September 18, 2014
Yesterday I went to meet with two of our community managers, Carline and Manouchka. Thinking we'd have another standard meeting - updates, clarifying questions, jokes (Haitians are always prepared to make you laugh), planning marketing events, collecting forms and handing out new ones - but I was in for a pleasant surprise.
Somewhere between scheduling bi-weekly meetings and planning for community events in October, Manouchka told me she had been offered another job. Immediately my heart sunk - in just her first three weeks she had already proven herself a leader and her background knowledge was improving Kouzin Dlo's outreach in Cite Limye more than I could quantify. Besides her self-motivation and unique skills that made her a great community manager for Kouzin Dlo, I couldn't think of replacing her so soon. However, I knew that I could only offer her part-time employment and a full-time job would be an amazing and rare opportunity for her and her family.
To my surprise she quickly said she had decline the offer so she could continue working with Kouzin Dlo and volunteering with Manman Lide. Manouchka explained that she wanted to fulfill her commitment to Kouzin Dlo and learn as much as she could from running the business in her own community. She said she was excited about the new skills she was learning and felt that she was a part of something important. Carline echoed her sentiments, adding that what motivates her to keep trying new ways to sell chlorine and spread the word about Kouzin Dlo isn't the salary, it's the necessity of what we offer to individuals and communities.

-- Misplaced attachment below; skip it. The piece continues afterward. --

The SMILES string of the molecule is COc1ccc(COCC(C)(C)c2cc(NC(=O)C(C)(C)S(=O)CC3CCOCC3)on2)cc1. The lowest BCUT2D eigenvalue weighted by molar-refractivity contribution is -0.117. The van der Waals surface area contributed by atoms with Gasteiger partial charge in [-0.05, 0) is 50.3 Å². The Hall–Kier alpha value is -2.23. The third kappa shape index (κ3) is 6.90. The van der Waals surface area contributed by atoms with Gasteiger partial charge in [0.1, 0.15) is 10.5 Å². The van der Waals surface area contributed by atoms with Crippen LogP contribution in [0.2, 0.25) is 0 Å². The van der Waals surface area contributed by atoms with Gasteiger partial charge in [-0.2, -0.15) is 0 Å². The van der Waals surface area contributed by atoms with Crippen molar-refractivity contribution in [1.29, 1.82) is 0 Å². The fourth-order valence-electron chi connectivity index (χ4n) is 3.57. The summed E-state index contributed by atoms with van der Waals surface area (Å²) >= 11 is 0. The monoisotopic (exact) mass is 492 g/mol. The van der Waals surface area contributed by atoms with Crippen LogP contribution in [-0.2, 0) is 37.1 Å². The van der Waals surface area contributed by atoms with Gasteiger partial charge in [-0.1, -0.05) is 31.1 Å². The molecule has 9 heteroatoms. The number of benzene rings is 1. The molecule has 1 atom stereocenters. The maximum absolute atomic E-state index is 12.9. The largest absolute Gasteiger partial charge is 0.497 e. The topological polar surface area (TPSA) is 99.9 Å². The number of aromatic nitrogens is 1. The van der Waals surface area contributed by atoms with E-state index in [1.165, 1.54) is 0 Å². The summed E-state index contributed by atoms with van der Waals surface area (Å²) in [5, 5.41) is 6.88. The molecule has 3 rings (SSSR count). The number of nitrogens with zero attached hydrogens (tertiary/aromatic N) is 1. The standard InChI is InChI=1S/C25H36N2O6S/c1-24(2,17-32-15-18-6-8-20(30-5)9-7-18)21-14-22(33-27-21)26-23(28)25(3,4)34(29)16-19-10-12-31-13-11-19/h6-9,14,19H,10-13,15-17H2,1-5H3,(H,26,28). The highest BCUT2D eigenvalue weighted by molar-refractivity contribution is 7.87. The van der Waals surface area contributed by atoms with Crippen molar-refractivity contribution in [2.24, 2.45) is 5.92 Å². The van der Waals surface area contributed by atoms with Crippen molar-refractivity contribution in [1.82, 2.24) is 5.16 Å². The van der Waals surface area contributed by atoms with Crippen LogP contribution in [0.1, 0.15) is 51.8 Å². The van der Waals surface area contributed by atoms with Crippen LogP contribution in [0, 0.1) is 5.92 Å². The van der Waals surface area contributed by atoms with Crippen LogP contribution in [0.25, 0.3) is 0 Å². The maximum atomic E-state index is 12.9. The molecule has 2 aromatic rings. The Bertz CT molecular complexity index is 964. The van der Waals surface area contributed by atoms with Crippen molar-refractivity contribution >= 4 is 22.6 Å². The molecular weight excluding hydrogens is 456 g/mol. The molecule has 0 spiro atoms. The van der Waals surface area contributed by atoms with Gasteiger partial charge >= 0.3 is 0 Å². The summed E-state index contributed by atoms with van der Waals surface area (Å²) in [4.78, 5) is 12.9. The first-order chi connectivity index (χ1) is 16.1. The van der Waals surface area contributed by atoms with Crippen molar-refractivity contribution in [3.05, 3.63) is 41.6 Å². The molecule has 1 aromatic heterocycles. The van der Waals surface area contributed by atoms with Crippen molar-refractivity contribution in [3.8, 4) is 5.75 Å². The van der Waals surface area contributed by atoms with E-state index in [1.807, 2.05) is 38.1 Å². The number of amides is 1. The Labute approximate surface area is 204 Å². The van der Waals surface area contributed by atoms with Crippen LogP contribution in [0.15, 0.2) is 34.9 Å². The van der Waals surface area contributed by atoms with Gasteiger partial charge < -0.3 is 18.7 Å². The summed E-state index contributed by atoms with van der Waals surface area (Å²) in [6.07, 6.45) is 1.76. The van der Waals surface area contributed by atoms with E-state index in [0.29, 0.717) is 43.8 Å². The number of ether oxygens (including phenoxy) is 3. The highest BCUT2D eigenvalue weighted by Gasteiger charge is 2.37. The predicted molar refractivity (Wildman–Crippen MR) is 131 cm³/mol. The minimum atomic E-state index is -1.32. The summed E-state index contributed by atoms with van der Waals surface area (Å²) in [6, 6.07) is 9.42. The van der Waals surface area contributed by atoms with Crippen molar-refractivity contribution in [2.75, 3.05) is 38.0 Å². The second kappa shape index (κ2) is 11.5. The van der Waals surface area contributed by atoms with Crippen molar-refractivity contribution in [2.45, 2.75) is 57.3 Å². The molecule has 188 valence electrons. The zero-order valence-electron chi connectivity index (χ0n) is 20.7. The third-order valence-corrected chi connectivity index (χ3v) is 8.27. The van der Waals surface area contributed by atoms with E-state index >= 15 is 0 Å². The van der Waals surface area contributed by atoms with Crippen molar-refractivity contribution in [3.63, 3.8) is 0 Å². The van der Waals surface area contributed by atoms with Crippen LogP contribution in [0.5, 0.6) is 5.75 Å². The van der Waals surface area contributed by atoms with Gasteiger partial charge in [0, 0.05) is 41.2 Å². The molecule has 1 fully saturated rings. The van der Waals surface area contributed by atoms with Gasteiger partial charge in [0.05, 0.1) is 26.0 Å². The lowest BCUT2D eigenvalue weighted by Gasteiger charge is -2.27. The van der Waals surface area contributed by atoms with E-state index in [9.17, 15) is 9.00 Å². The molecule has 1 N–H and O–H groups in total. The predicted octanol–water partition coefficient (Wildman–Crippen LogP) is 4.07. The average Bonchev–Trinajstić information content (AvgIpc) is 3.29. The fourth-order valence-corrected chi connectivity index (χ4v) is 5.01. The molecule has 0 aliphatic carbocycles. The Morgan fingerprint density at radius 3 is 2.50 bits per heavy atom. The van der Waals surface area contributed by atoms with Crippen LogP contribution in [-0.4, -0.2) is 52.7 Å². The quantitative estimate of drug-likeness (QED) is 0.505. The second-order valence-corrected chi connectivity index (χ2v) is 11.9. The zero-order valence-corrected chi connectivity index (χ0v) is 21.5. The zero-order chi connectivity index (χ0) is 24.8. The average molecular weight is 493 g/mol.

The caveat...They both requested that Kouzin Dlo provide official certificates, probably at the 6 month or 1 year mark, showing the skills that they learned and describing the work that they do for the business. I told them that would be a perfect project for my time in the US.
As I rush through my last week here in Haiti before a 2 week break in the US, this was exactly the encouragement that I needed. When you sit at the drawing board miles away from implementation it's easy to have lofty goals and high expectations. On the ground you can sometimes start to feel like you can barely keep up with the hiccups and problem solving. Then there are rewarding moments where you realize that the big picture and the day to day are adding up, most of the time in ways you couldn't have planned or imagined.